Most people usually make mistakes whenever they hear they will need to use refined and precooked corn flour for making their arepas and they usually assume that the Mexican variety of cornmeal (masa harina) will work in similar ways or the regular cornmeal we have around will do the job.
You can always expect people to make these assumptions because cornmeal and masarepa are quite similar and their relationship is considered to be analogous to that between flour and bread crumbs. Cornmeal and masarepa are usually made with similar basic stuff with cornmeal getting milled raw but masarepa being cooked fully before it is milled. There will be a difference in their texture when you introduce them to your dough.
Cornmeal will not absorb liquid when mixed with it and it will just sit there, however, masarepa usually absorbs liquid giving your dough a texture that is putty-like. The dough which is putty-like can then get easily formed to a variety of shapes like muffins that cannot be done by using the regular cornmeal.
When the assumption that using the Mexican variety of cornmeal (masa harina) will work; truthfully masarepa is similar to masa harina but they are not the same. You can consider Masa harina to be a corn dough treated using lime to remove the germs and also the outer lining before drying and grounding into finer cornmeal. The primary main ingredient in several common Mexican meals such as gorditas, tortillas, and pupusas is the fine cornmeal.
Masarepa, however, is prepared by using a large corn kernel that possesses large and starchy endosperms, making the flour much starchier than the masa harina that is used for tortillas. Masarepa will have a much milder taste because the preparations do not involve using chemical lime. Masarepa is perfect for getting deep-fried or pan-cooked into arepas that you will enjoy.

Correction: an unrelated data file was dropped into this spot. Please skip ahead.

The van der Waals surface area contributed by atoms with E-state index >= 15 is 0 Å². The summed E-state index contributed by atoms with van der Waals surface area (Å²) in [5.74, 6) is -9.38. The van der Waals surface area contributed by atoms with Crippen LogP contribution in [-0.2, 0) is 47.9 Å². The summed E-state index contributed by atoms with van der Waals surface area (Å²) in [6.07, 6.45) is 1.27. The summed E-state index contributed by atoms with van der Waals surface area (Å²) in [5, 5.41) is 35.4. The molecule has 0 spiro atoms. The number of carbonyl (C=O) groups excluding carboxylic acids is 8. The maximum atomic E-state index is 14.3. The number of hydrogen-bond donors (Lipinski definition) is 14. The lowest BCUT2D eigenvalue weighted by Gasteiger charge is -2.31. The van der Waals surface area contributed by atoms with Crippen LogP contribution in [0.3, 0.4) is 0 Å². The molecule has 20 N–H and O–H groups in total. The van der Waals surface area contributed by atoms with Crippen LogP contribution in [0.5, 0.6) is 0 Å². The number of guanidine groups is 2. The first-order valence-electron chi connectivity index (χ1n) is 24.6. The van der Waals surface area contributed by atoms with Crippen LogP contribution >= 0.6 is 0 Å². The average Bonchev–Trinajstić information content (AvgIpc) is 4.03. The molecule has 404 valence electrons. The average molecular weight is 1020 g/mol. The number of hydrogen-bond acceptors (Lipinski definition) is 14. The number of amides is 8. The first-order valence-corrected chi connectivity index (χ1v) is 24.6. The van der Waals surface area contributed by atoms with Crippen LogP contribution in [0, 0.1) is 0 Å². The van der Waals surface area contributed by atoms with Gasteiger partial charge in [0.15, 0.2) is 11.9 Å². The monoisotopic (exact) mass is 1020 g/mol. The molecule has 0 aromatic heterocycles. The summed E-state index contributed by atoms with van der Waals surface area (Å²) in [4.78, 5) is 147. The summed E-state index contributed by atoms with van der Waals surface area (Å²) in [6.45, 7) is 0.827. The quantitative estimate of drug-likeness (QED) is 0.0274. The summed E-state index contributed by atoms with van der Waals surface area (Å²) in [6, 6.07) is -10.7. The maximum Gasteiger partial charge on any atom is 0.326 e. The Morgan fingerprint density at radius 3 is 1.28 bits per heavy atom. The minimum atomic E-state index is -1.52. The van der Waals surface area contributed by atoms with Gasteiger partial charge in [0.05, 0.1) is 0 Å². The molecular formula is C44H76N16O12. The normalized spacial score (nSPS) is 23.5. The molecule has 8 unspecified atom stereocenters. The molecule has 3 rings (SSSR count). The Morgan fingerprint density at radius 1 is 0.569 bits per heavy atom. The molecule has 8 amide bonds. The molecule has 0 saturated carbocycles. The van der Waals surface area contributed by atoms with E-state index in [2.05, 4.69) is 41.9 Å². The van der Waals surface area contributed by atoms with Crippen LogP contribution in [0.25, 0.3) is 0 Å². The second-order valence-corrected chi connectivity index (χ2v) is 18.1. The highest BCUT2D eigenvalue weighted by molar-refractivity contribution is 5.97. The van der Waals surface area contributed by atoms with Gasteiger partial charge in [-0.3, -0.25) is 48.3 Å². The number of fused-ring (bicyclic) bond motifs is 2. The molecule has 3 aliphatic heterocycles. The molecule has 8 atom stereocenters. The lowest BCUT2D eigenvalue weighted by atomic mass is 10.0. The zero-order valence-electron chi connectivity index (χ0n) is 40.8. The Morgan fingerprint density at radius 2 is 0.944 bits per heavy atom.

Masarepa: Where you can purchase it
You will usually find Masarepa in one of these brands in the grocery stores: Goya, Harina Juana, Areparina, and Harina PAN and they are all real masarepa that you can use to make your arepas into a beautiful meal.
People usually sell the cornflour brand Harina PAN on eBay. You will get to buy it at a reduced price and the shipping time is also faster.
This is a very big store chain found in the United States. You will be able to buy your Harina PAN from Costco but you will only get to see it in locations only with a large Latin population like Miami.
This is an e-commerce only food store for Latin meals where you can buy several Latin food products such as Harina PAN that you can use to make your arepas.
Walmart seems to sell everything nowadays and masarepa can also be found on it. You will find up to 12,000 locations of Walmart across the globe and you will not have any issue getting one where you can buy a brand from Harina PAN that you will use to prepare your arepas.
If you want to take arepas but you don’t want to go and it yourself, you can order the flour on Amazon. You will find the enriched flour by Goya that is equivalent to precooked masarepa. You will also get to see the P.A.N by the brand Harina PAN that is 100% free of gluten, produced in the United States and it is an equivalent to the precooked masarepa.
Can I Still Make Arepas Using Regular Cornmeal or Masa Harina?
You can make your arepas with regular cornmeal or masa harina in as much as you can follow the right procedure for cooking it, you will still have edible arepas. The arepas will, however, have a differing taste that will not be mild enough for using elaborate spices and meats to mix it. You will also get somewhat of a much more flimsy texture because it will be less starchy than masarepa.
Is there a Difference Between using White Corn Flour and Yellow Corn Flour?
You will not see a difference between when you use yellow cornflour and the white variety, It is all about your personal preference of whichever one you prefer to choose. However, some people do argue that the color they have chosen is the right option.
Yellow corn flour is a little bit more tangy or bitter than the white variety but when considering arepas, this is not supported because it might just be the effect of placebo that is working. Most masarepa, however, is sold as the white variety and it means you can use any of the two.